Writers in Movies: The Invisible Woman

Another in an occasional series.

Like Young CassidyThe Invisible Woman is a biopic about a famous writer. Unlike Young Cassidy, it is really really good.

It’s the story of Charles Dickens and his mistress, the actress Ellen Ternan. Ralph Fiennes directed the movie and plays Dickens; Felicity Jones plays Ternan.  I like the way the film captures the complexities of the relationship: this wasn’t a love story.  Ternan admired Dickens, but above all she needed money and security; Dickens was fond of Ternan, but above all he needed a young, pretty woman to admire him.

Beyond that, I like that they got Dickens right. Dickens was a creep in his personal life: he was awful to his wife, dismissive of his children . . . but he was also haunted by a dreadful childhood that goes a long way toward explaining the mess he made of things.  And there was his art and his public, both of which were more important to him than his wife and children.  The film captures that: he is constantly writing, and when he isn’t writing, he is performing.

Finally, the emotional climax of the movie is Ternan’s explication of the alternative endings of Great Expectations.  How cool is that?

The movie seems to have been kind of a flop, which is too bad.  There are plenty of reasons why, I suppose.  It’s not especially romantic; there’s no musical soundtrack (which worked for me); Dickens is probably considered old-fashioned and sentimental.  But I found it more satisfying than almost every other movie I’ve seen lately.

(By the way, someday I might start an occasional series of Shakespeare on film.  The previous movie that Fiennes directed was a modern-day version of Corialanus, with Vanessa Redgrave and Jessica Chastain.  That, too, was pretty good.  And also kind of a flop.  Maybe Fiennes needs to sign on to direct Iron Man 4.)

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The Hemingway app judges Fitzgerald, Faulkner, and me

Here’s a web site called Hemingway that judges prose according to these standards:

  • Short sentences
  • No passive voice
  • No adverbs (it tells you to aim for “0 or fewer”, which suggests that it wants you to be better than perfect–damn computers!)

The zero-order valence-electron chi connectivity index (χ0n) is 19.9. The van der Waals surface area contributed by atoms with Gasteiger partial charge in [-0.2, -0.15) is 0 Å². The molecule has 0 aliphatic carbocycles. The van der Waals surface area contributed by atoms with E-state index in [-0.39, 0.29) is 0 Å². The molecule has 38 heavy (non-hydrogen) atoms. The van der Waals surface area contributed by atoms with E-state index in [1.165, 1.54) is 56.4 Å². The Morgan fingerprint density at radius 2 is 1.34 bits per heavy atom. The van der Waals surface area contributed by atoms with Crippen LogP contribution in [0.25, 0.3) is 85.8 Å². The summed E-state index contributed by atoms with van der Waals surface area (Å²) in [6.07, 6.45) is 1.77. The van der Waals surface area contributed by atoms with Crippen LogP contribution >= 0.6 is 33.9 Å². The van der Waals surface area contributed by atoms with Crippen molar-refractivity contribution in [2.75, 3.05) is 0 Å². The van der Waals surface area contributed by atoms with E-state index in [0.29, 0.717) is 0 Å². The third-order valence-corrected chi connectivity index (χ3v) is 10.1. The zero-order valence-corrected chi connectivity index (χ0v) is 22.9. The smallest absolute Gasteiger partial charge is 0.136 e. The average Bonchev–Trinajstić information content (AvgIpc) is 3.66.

• Short words (for example, use “use” instead of “utilize”)

Paste in your prose, and it highlights your mistakes and gives you a grade level for readability.

Fair enough.  So what does it think of, say, the ending of The Great Gatsby:

Gatsby believed in the green light, the orgastic future that year by year recedes before us. It eluded us then, but that’s no matter—tomorrow we will run faster, stretch out our arms farther. . . . And then one fine morning—
So we beat on, boats against the current, borne back ceaselessly into the past.

It likes this excerpt.  Fitzgerald gets a Grade 8 for readability, which Hemingway deems Good, and the only thing it complains about is the adverb ceaselessly.  I’m troubled, though, that it didn’t flag the word orgastic.  What kind of weird word is that?  (Borne also looks to me like it’s passive, but that’s probably a tough one to notice.)

How about Faulkner, from The Sound and the Fury:

When the shadow of the sash appeared on the curtains it was between seven and eight o’ clock and then I was in time again, hearing the watch. It was Grandfather’s and when Father gave it to me he said I give you the mausoleum of all hope and desire; it’s rather excruciatingly apt that you will use it to gain the reducto absurdum of all human experience which can fit your individual needs no better than it fitted his or his father’s. I give it to you not that you may remember time, but that you might forget it now and then for a moment and not spend all your breath trying to conquer it. Because no battle is ever won he said. They are not even fought. The field only reveals to man his own folly and despair, and victory is an illusion of philosophers and fools.

This gets a Grade 11 in readability, which Hemingway thinks is just OK.  One adverb (excruciatingly), no passive voice, but Hemingway marks those two interior sentences for shortening.

So with some trepidation I handed Hemingway the first paragraph of the novel I’ve been working on: